Separating natural and epistemic uncertainty in flood frequency analysis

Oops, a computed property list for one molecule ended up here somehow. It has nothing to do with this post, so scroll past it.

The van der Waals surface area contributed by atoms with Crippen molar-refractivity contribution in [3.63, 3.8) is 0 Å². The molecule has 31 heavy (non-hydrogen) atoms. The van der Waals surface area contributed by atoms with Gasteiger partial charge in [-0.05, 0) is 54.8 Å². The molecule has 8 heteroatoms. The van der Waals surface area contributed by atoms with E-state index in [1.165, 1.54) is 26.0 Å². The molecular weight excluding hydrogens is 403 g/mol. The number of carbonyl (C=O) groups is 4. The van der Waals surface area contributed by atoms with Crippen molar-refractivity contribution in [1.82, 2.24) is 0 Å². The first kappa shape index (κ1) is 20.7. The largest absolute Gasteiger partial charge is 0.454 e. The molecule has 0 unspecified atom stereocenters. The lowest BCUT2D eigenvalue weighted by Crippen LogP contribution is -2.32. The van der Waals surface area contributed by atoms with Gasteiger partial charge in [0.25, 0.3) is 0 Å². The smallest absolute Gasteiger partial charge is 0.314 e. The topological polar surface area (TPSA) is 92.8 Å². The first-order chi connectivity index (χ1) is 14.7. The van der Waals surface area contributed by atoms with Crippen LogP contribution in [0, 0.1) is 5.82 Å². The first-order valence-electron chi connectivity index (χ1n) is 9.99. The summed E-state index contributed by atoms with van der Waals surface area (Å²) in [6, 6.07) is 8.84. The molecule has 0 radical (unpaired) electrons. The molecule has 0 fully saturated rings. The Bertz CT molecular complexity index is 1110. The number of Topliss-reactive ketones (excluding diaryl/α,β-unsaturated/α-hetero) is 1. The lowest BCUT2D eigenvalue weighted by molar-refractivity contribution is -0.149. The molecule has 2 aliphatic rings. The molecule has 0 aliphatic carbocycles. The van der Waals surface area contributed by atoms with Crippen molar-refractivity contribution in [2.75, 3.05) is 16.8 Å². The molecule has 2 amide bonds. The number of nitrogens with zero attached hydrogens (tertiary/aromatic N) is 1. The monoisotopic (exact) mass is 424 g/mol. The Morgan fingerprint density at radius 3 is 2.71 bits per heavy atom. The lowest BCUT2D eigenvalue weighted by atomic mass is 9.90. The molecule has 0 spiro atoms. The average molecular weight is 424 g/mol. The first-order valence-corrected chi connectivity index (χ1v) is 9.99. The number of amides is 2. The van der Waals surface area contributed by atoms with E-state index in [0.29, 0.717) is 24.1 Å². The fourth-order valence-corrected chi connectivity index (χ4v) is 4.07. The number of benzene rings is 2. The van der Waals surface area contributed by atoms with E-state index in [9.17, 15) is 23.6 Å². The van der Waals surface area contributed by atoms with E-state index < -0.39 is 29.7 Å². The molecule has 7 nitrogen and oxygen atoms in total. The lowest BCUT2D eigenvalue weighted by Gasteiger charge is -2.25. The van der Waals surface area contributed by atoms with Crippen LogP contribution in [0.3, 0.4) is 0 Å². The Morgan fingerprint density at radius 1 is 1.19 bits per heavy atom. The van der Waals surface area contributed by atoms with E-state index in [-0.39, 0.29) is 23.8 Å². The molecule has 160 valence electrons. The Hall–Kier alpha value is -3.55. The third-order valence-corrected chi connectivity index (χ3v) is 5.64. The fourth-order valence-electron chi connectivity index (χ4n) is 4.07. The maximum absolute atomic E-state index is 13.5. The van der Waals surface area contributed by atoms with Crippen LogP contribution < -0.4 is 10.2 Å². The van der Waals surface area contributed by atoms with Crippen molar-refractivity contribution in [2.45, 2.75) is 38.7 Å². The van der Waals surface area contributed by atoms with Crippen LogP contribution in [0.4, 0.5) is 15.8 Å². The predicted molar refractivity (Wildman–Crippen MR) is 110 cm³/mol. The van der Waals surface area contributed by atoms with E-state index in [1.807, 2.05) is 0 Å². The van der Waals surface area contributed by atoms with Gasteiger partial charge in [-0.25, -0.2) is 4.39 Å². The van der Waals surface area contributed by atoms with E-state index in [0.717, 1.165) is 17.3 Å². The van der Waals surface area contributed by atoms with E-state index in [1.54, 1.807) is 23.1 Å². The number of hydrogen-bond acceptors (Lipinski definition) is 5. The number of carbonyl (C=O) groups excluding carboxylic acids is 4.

Although there are many sources of uncertainty it is important to recognise two basic kinds of uncertainty that are fundamentally different from each other: natural and epistemic uncertainty. Natural uncertainty stems from variability of the underlying stochastic process. Epistemic uncertainty results from incomplete knowledge about the process under study. The paper looks at the difference between these two kinds of uncertainty in flood frequency analysis. Natural uncertainty is incorporated in the distribution function of the annual maximum series from which the flood design criteria (e.g. annual failure probability, AFP) is derived. Sampling uncertainty and model uncertainty are two epistemic uncertainty sources. Sampling uncertainty is represented by probability distributions for AFP. The design criteria AFP is considered as random variable whereas the uncertainty of AFP depends on the knowledge of the analyst. It is shown how more data steepen the cumulative distribution function (cdf) of AFP, and, therefore, decrease the uncertainty about AFP. The uncertainty due to different distribution functions is incorporated by using probability bounds. They give a region within which the true but unknown distribution function is expected. The greater the uncertainty due to the distribution function type, the wider the bounds and the more difficult to make statements about frequencies of extreme events. By using a likelihood measure as indicator for the appropriateness of different distribution functions, distribution functions with low weights are eliminated. This considerably narrows the uncertainty bounds. This approach which separates between natural and epistemic uncertainty reveals the uncertainty which can be reduced by more knowledge (epistemic uncertainty) and the uncertainty which is not reducible (natural uncertainty).
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